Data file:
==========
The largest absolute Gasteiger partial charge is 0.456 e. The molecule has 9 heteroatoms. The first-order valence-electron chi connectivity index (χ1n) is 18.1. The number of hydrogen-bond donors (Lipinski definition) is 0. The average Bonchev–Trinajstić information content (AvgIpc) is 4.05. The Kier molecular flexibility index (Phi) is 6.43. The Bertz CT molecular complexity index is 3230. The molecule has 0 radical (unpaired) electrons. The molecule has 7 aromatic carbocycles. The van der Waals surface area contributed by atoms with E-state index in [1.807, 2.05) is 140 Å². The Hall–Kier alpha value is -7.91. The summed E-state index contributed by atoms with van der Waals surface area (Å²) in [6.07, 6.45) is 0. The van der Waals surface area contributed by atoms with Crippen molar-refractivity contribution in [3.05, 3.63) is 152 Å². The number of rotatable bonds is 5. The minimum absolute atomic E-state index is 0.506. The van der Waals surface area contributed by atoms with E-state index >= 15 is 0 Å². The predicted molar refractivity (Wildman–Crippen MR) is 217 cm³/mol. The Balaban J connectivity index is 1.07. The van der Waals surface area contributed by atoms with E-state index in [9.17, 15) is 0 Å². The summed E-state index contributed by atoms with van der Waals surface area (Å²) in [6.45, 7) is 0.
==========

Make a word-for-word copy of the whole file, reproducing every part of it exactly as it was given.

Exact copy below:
The largest absolute Gasteiger partial charge is 0.456 e. The molecule has 9 heteroatoms. The first-order valence-electron chi connectivity index (χ1n) is 18.1. The number of hydrogen-bond donors (Lipinski definition) is 0. The average Bonchev–Trinajstić information content (AvgIpc) is 4.05. The Kier molecular flexibility index (Phi) is 6.43. The Bertz CT molecular complexity index is 3230. The molecule has 0 radical (unpaired) electrons. The molecule has 7 aromatic carbocycles. The van der Waals surface area contributed by atoms with E-state index in [1.807, 2.05) is 140 Å². The Hall–Kier alpha value is -7.91. The summed E-state index contributed by atoms with van der Waals surface area (Å²) in [6.07, 6.45) is 0. The van der Waals surface area contributed by atoms with Crippen molar-refractivity contribution in [3.05, 3.63) is 152 Å². The number of rotatable bonds is 5. The minimum absolute atomic E-state index is 0.506. The van der Waals surface area contributed by atoms with E-state index >= 15 is 0 Å². The predicted molar refractivity (Wildman–Crippen MR) is 217 cm³/mol. The Balaban J connectivity index is 1.07. The van der Waals surface area contributed by atoms with E-state index in [9.17, 15) is 0 Å². The summed E-state index contributed by atoms with van der Waals surface area (Å²) in [6.45, 7) is 0.